Meanwhile Lillia is growing up, trying to care for Naomi, whose development is frighteningly slow, in part from malnourishment. Lillia finds an outlet for her artistic talent by making puppets, remembering the happy days in Warsaw when her family was circus performers. She attends school sporadically, makes friends with Wei, a Chinese boy, and finds work as a performer at a “gentlemen’s club” without her father’s knowledge.

But meanwhile the conflict grows more intense as the Americans declare war and the Japanese force the Americans in Shanghai into camps. More bombing, more death. Can they survive, caught in the crossfire?

Potentially Sensitive Areas: Harsh realities of war, Mild sexual themes, Racism, Sexual assault, Suicide, Underage drinking, Violence

 

Reviews

Booklist starred (February 15, 2019 (Vol. 115, No. 12))
Grades 9-12. During WWII, teenage Lillia and her circus acrobat family flee Poland for Shanghai, joining a large Jewish refugee community from both Europe and America. DeWoskin, who has lived in China, has done meticulous research, but what stands out is her lyrical, sensitive portrayal of families struggling to survive during wartime, and the heartbreaking uncertainty that comes from families being separated. Although Lillia’s father gets Lillia and her developmentally disabled baby sister, Naomi, out of Poland before they end up in concentration camps, father and daughters are separated from mother Alenka. Once safely in Shanghai, they find that nothing is easy: food, jobs, housing, medical treatment, and childcare are scarce or nonexistent, and Jewish refugees find themselves crowded into the ghetto of Hongkou. Eventually Lillia takes a job (without her father’s knowledge or permission) as a hostess-dancer at a gentleman’s club, bringing in money for food and medicine—she also develops a romantic relationship with a Chinese boy. All the while, the family aches for Alenka, not knowing if they will ever see her again. Lillia uses her art (dance and puppetry) to keep herself and her family going in the face of constant challenges. Offering an unusual portrait of what war does to families in general and children in particular, DeWoskin is never didactic as she affirms the human need for art and beauty in hard times.

Kirkus Reviews starred (December 15, 2018)
During World War II, Lillia and her Polish family struggle to make a new home in Shanghai. DeWoskin (Blind, 2014, etc.) explores a rarely depicted topic: the struggles of the Shanghai Jewish refugees. Lillia’s parents, Stanislav Circus acrobats, are performing their last show when the event is raided. Her mother is lost in the confusion, and Lillia, her father, and her developmentally disabled baby sister flee Warsaw, traveling by land and sea to China. Part of Lillia rejects what is going on around her, in innocent disbelief at what people are capable of doing to one another, while another part revels in small freedoms, wandering the streets of Shanghai unmonitored, amazed at discovering a Jewish community in this foreign land. There, in a place where she begins to hate the hope she harbors that her mother will find them, Lillia both discovers new strength and plunges into new depths of desperation, driven to do things that would surprise and appall her old self. Though the instances of Chinese romanized text are missing all tonal marks that denote pronunciation and meaning, English translations are given. The vivid characters are flawed and evolve, sometimes according to or despite their circumstances. Particularly fascinating is the juxtaposition of the plight of Jewish refugees with that of the Chinese living in a Japanese-occupied Shanghai. A beautifully nuanced exploration of culture and people. (author’s note, sources, map) (Historical fiction. 13-18)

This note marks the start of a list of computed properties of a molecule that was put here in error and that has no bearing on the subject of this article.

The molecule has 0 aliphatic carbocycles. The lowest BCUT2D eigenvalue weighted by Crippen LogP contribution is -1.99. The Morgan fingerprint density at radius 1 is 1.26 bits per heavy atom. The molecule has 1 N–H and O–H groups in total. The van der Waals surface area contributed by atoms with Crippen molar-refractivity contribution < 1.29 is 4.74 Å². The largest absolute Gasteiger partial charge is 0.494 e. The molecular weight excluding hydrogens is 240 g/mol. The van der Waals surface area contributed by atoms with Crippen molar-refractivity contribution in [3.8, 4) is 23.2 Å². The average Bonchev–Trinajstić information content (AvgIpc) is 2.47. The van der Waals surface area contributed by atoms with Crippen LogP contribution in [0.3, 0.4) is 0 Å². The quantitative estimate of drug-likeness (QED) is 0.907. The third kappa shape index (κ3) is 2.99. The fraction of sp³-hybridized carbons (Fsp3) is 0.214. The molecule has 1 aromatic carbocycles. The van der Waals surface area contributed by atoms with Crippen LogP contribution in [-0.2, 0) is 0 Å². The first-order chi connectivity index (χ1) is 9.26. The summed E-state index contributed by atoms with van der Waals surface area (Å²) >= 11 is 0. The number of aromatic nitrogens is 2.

About the Author

Rachel DeWoskin spent her twenties in China as the unlikely star of a nighttime soap opera that inspired her memoir Foreign Babes in Beijing. She is the author of Repeat After Me and Big Girl Small, which received the American Library Association’s Alex Award for an adult book with special appeal to teen readers; Rachel’s conversations with young readers inspired her to write her first YA novel, Blind. Rachel is on the faculty of the University of Chicago, where she teaches creative writing.

She lives in Chicago with her husband, playwright Zayd Dohrn, and their two daughters.
Rachel and her family spent six summers in Shanghai while she researched Someday We Will Fly.

Her website is www.tinaconnolly.com.

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Inventing Victoria by Tonya Bolden

Inventing Victoria by Tonya Bolden. January 8, 2019. Bloomsbury YA, 272 p. ISBN: 9781681198071.  Int Lvl: YA; Rdg Lvl: YA.

In a searing historical novel, Tonya Bolden illuminates post-Reconstruction America in an intimate portrait of a determined young woman who dares to seize the opportunity of a lifetime.

As a young black woman in 1880s Savannah, Essie’s dreams are very much at odds with her reality. Ashamed of her beginnings, but unwilling to accept the path currently available to her, Essie is trapped between the life she has and the life she wants.

Until she meets a lady named Dorcas Vashon, the richest and most cultured black woman she’s ever encountered. When Dorcas makes Essie an offer she can’t refuse, she becomes Victoria. Transformed by a fine wardrobe, a classic education, and the rules of etiquette, Victoria is soon welcomed in the upper echelons of black society in Washington, D. C. But when the life she desires is finally within her grasp, Victoria must decide how much of herself she is truly willing to surrender.

Potentially Sensitive Areas: Racial taunts, Discrimination